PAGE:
They cover an increasingly wide range of topics and there is bound to be something you are interested in (e.g. climate, technology, cities…) and which I think would appeal to people across the political spectrum – i.e. you can read it without feeling you’re being lectured.  Also, if you’re bored with or not interested in a particular topic, just start from one of the other index pages and you’ll avoid it.

In terms of the design, yes there are (good) photographs, but overall it’s very clean and won’t overwhelm you or your mobile device.  Navigation, search and tagging are simple and reliable.

There are opinions but they’re not clearly separated from the journalism and “thoughtful” rather than “shouty”.

  • Secondly, I’d recommend BBC Future – this is produced by BBC Worldwide (nothing to do with BBC News Online).  They publish less frequently but the articles have more depth.

Why are you wasting my time with sites that have images? I’ve specifically asked for text only news sites and I’ve been angrily looking for them for literally… minutes now. Just give the damn list already.

Well OK, but as you’ve probably already discovered, there really aren’t very many left – I can’t magically create more for you.

In my opinion, it’s only CNN and NPR that have enough mainstream news to be of value and which are strictly text only.  The Guardian is one of very few newspapers that has a publicly open API, and someone has built an excellent clutter free way to browse each day’s edition, if you don’t mind it being up to the minute.

Scroll down for more info on each of these.

I’d also note if you have an eReader (loads of types, not just Kindle) you can use press reader.com to manually save a day’s edition of whatever paper/magazine you want and copy it to your device.  It’s not perfect (bit slow to generate the file as everything gets watermarked) but it works and if you have a library card, hundreds of publications are available free.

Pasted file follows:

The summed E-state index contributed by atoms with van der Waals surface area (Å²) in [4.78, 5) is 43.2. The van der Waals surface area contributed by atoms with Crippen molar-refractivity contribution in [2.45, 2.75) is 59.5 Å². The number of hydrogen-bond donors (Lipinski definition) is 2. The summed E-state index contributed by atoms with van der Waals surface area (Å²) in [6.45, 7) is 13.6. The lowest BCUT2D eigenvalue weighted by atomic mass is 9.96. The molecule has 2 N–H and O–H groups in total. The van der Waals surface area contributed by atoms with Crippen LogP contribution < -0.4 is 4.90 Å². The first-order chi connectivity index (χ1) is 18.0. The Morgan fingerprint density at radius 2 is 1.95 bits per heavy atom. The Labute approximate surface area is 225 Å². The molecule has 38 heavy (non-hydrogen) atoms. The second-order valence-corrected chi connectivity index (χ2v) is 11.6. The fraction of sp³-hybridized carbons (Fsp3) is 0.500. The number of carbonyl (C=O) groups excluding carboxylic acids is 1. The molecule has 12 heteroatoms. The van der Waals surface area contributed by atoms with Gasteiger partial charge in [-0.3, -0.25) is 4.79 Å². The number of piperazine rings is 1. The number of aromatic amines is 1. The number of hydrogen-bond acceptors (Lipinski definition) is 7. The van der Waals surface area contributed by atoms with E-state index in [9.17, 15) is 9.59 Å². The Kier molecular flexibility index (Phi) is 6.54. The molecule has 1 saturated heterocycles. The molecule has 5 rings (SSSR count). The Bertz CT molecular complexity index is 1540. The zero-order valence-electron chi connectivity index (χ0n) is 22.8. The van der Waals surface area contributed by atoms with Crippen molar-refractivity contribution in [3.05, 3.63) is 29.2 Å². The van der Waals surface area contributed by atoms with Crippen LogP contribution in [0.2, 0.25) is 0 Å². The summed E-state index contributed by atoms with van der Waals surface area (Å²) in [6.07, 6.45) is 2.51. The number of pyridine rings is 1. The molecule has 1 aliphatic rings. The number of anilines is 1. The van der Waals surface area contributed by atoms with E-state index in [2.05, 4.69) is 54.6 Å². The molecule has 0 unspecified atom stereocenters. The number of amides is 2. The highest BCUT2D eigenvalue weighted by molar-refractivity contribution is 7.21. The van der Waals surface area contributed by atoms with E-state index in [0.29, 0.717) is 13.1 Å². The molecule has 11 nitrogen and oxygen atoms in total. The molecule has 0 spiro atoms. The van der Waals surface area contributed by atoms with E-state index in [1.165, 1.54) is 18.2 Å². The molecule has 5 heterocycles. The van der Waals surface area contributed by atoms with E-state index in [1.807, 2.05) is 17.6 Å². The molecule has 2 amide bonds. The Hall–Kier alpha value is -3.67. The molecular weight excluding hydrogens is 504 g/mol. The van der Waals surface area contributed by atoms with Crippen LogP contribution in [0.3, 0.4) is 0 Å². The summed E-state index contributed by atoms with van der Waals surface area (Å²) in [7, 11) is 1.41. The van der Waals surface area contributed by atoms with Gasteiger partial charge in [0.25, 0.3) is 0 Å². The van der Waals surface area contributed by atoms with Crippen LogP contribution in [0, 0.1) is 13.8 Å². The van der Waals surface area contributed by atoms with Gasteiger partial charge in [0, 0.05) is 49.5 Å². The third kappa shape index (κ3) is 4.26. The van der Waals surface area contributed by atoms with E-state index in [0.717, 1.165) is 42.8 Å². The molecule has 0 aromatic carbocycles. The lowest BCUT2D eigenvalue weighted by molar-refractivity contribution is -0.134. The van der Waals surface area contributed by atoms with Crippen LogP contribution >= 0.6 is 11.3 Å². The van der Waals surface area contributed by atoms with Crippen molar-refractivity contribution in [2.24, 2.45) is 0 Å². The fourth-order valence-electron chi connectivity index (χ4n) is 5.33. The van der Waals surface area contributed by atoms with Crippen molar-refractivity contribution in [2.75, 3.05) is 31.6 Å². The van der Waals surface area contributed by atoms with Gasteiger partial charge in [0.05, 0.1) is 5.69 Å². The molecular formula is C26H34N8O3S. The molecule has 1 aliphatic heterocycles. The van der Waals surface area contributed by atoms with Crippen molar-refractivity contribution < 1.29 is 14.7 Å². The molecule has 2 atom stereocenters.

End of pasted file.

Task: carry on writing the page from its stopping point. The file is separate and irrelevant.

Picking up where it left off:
What you should also be doing:

  • use your browser’s reader mode (often you can set this to be triggered automatically for stories on particular websites)
  • use a save-for-later app, such as Apple’s Reading List, Pocket, Instapaper…

 

The (theoretical) benefits to text only news sites:

  • Save the time waiting for a page to load, or in situations where bandwidth is extremely limited, the difference between being able to access a site and not retrieve a page at all (better chance of success on 3G networks)
  • Quicker to browse a list of headlines on a single page than navigate through a long homepage of photos and video thumbnails.
  • Save bandwidth used, preserve more of your mobile data allowance
  • Increase battery life on mobile devices (there’s little or no JS to load/process, so CPU load is reduced, and because the data transferred over the network is so much smaller the wi-fi or cellular radio on a phone or tablet is on only briefly and uses less power.
  • Less distraction (from other elements of the page) more immersion in content (like reading a book)
  • No iframes / social media oEmbeds
  • Less likelihood the page will reflow (due to DOM changes by javascript)
  • Usually no advertising
  • Usually no irritations like cookie warnings
  • Overall, less stressful

Site by site:

CNN’s text service is the most well-known, I’ve listed what I see as the pros and cons:

Advantages:

  • plenty of stories (40)+
  • very fast, clean presentation
  • few HTML->text conversion issues

Disadvantages:

  • stories presented in a random order with no categorisation / topics
  • opinion items mixed with reporting without being labelled as such
  • index doesn’t provide date or timestamp
  • often no author name(s) on full article
  • no direct link back to full versions of each item
  • the live audio stream often doesn’t work
  • too narrow an agenda – at times in the past year it seemed CNN were only reporting on Donald Trump

Today’s Guardian – this is absolutely beautiful (also includes photos).  Swipe right to navigate stories.  Not made by The Guardian – uses their API. Blog post on how it was built.

NPR – formatting is a bit cruder and only 10 stories on homepage (tip: click ‘News’ and you get 15) (they’ve added more)

Apps:

The Reuters app isn’t strictly text only but it does have an offline mode and supports iOS dark mode.

It is still available for old devices too – e.g. iPod Touch 4th generation – supports offline mode. Not strictly text only, as there are photos at the top (imho, Reuters has the best/fastest range of news photos).  Still loads quickly on hardware that was released in 2010.  Most content sections still working. iPod Touch only weighs 100g so comfortable to read for long periods and easily slips in a bag (just don’t use it for anything that requires up to date security).  Turn javascript off in Safari settings to make websites bearable.